Of the many serious social and economic issues that plague our society, some are avoidable, some manageable and some inevitable.
This week’s issue of The Oracle saw two instances of lawmakers attempting to combat some of these problems through means of legislation. Ulster County Executive Mike Hein proposed a law that would make cyberbullying of a minor a legal offense, and State Senators called for the enactment of Laree’s Law, which would allow prosecutors to charge dealers with homicide if they sell heroin that caused a lethal overdose.
We at The New Paltz Oracle commend all on their efforts to remediate these very real problems in our community. However, we believe there is more that can be done and other measures that can and should be taken toward prevention.
Both cyberbullying and heroin abuse can often be prevented at a young age if proper education and support are provided. Children are a blank slate and we should be more concerned with the initial print than the quality of our eraser. Instead of reprimanding offenders after they have already acted, we should focus more to the root of the problem and move toward preventative efforts.
The days are long gone where a problem with a bully could be “handled” with a playground tussle. The introduction of social media to school-aged children has made it so bullies can be as cruel as they wish, with limited pushback. Much of the conflict resides in a digital world, outside of social constructs that prevented bullying in the past.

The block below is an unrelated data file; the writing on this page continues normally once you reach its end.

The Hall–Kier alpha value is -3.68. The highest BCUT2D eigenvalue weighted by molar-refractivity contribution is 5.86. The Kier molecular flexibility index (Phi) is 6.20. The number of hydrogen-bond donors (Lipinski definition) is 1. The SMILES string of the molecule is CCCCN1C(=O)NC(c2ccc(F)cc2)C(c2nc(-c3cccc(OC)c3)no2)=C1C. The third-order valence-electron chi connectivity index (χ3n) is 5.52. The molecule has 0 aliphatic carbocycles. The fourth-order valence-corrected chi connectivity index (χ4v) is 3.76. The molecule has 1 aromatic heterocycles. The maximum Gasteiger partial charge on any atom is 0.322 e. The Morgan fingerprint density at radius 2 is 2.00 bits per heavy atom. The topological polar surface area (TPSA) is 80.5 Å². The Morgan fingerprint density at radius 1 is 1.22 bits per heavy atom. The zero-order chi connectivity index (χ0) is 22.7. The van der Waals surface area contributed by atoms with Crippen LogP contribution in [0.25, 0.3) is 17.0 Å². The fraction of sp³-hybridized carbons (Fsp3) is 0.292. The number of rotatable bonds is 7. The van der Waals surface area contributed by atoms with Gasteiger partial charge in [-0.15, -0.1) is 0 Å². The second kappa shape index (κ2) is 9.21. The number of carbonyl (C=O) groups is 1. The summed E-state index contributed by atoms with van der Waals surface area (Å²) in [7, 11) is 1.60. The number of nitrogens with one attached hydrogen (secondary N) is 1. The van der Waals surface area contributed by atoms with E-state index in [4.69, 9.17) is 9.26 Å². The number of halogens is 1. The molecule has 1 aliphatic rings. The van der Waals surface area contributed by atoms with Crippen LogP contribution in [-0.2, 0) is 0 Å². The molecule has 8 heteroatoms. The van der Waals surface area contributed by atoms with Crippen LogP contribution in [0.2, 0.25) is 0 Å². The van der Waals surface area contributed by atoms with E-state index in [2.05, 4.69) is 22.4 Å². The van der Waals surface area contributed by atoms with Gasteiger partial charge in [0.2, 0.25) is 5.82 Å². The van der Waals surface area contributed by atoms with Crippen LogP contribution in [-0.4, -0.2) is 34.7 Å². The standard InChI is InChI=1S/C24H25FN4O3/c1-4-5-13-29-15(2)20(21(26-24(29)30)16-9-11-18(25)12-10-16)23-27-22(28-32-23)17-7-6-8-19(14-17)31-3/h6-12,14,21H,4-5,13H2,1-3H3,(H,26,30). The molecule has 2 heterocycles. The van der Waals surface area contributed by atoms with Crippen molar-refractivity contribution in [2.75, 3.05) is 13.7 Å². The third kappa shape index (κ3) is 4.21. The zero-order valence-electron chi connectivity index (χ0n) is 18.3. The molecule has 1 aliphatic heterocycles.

This shows how much bullying nowadays is not seen and often left unaddressed. In light of this, adults involved in educating, counseling, mentoring, supervising or leading children are the first line of defense. They should be constantly on the lookout for secrecy, seclusion and lack of involvement or interest among children who have access to social media. Aside from reacting to already-occurring instances of bullying, we believe that when children come of age to start using social media, this conversation is needed.
While cyberbullying is a serious issue still coming of age, one that has been prevalent for quite longer has yet to be properly addressed. According to the National Institute on Drug Abuse, just over 11,000 Americans died from heroin overdoses in 2014. That is roughly 3,000 more people than the number of students enrolled here at SUNY New Paltz and the same number of people killed by guns in the U.S. in 2013 (not including suicides).
While dealers whose heroin causes an overdose deserve to be punished, this will not bring back the victim, and it will not get heroin off the streets. The problem is deeper, and unfortunately, there isn’t only one.
Perhaps it starts with doctors over-prescribing prescription painkillers causing patients to become addicted and turn to heroin when their pills run out. Or maybe it is because kids have such easy access to gateway drugs such as marijuana or alcohol. Either way, people of all ages, social classes, races, genders and backgrounds are exposed to this evil, and more and more are being consumed by it.
Education and awareness is the only foreseeable option. Teaching children about the presence and dangers of heroin at an early age along with rigorous support and counseling for addicts and recovering addicts are necessary steps toward prevention. No matter how many laws we pass and how many dealers we arrest, heroin will still get to the hands of all of those who want it. We can’t make it so there are no dealers, but we can, as a community, make it so there are no customers.
Editorials represent the views of the majority of the editorial board. Columns, op-eds and letters, excluding editorials, are solely those of the writers and do not necessarily represent the views of The New Paltz Oracle, its staff members, the campus and university or the Town or Village of New Paltz.